Music for Cats was born out of David Teie’s scientific theory on the fundamental nature of music appreciation. He contends that every species has an intuitive biological response to sounds based on their brain development and vocalizations.
The idea is to use the recipe that we humans use for making music, but instead of using ingredients that are all designed by and for humans, species-specific music is created with ingredients taken from the voices and development of another species. For example, we have a pulse in our music because we heard our mother’s pulse in the womb for four months before we were born as our brains were developing. Since the cat’s brain is only 1/8 the size at birth of what it will be at 10 weeks, the cat’s pulse was not present as the little kittens’ brains were developing.
David uses a sound like the suckling for milk in place of the pulse in the music he created for cats. With these premises, Teie composes music for cats by incorporating feline-centric sounds. An independent study conducted by researchers at the University of Wisconsin and published in Applied Animal Behaviour Science verified that Music for Cats resonates conclusively with its audience, writing that “cats showed a significant preference for and interest in species-appropriate music.”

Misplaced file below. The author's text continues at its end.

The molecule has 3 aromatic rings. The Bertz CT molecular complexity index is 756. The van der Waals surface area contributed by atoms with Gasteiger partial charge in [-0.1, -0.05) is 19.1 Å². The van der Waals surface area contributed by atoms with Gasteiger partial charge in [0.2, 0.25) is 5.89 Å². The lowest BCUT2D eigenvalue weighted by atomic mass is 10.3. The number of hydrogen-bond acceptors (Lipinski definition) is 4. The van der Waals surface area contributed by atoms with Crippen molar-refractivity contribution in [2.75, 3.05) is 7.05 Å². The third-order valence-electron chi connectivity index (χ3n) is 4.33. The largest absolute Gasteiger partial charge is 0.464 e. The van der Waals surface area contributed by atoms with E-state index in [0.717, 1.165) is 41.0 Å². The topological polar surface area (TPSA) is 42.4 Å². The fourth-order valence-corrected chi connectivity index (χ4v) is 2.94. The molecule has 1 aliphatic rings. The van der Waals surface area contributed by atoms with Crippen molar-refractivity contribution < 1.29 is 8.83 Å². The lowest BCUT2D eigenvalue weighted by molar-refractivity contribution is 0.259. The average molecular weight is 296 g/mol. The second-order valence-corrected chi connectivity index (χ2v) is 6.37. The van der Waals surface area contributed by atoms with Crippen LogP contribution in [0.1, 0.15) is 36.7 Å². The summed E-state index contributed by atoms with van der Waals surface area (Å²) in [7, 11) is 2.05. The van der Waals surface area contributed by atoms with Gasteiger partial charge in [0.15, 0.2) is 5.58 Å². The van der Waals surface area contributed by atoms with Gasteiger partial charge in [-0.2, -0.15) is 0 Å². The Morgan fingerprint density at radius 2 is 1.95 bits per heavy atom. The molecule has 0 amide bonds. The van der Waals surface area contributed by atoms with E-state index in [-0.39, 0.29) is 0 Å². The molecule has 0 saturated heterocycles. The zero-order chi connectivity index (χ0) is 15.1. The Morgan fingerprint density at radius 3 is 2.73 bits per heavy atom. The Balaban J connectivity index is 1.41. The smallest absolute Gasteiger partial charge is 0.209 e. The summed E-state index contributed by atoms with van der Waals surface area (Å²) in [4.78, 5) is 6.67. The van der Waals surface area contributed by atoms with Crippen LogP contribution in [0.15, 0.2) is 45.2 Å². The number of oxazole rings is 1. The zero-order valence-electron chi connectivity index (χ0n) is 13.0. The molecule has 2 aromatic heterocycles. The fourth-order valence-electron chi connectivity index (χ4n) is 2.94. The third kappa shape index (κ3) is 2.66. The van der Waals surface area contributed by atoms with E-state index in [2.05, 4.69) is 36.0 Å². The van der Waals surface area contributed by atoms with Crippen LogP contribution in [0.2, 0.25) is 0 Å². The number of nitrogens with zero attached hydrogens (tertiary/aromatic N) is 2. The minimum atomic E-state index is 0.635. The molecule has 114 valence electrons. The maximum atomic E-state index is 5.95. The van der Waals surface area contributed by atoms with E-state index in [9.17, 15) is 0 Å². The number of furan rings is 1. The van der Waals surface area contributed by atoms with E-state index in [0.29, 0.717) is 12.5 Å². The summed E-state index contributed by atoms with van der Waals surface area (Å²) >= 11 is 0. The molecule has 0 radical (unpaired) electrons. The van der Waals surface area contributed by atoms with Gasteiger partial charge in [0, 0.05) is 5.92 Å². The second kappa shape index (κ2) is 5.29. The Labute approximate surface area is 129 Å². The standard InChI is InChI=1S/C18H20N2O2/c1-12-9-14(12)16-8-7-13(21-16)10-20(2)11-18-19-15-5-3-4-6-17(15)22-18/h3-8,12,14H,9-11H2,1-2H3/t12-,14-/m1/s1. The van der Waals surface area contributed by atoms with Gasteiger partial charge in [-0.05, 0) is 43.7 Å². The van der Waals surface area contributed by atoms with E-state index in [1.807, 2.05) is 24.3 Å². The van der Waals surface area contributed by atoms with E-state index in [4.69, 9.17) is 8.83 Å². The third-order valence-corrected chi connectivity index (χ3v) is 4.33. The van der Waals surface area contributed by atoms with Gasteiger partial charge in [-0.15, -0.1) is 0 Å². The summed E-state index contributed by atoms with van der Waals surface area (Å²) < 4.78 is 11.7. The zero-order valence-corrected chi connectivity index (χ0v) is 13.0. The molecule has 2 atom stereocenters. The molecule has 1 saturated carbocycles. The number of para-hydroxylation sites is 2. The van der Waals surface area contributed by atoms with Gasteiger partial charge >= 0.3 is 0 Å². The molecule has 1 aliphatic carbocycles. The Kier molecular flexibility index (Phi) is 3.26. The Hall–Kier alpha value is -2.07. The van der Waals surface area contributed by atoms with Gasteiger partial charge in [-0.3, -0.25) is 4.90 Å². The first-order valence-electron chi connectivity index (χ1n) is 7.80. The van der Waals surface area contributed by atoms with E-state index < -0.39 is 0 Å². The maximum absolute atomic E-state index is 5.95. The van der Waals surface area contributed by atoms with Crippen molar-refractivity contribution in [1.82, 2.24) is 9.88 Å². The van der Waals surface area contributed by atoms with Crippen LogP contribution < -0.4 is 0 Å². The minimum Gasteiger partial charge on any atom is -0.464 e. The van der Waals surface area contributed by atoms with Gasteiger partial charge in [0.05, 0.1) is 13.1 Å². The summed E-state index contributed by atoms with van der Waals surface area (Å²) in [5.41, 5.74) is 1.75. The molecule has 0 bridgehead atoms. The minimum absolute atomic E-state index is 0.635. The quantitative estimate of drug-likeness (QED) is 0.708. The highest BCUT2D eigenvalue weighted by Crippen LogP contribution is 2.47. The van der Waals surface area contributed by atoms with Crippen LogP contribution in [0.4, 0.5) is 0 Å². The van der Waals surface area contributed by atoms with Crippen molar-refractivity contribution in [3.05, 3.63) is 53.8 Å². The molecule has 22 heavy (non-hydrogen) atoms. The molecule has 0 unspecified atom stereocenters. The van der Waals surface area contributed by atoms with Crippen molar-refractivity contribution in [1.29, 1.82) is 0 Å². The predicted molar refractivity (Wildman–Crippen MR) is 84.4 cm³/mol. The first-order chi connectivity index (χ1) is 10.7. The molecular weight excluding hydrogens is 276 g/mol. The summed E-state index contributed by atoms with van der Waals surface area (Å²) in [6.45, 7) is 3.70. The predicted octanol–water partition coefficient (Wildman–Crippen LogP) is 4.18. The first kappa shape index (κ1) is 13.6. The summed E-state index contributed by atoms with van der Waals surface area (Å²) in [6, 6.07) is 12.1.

A second study was conducted at the Louisiana State University School of Veterinary Medicine that was published in the Journal of Feline Medicine and Surgery in 2019 where the authors state: “We conclude that cat-specific music may benefit cats by decreasing the stress levels and increasing the quality of care in veterinary clinical settings.”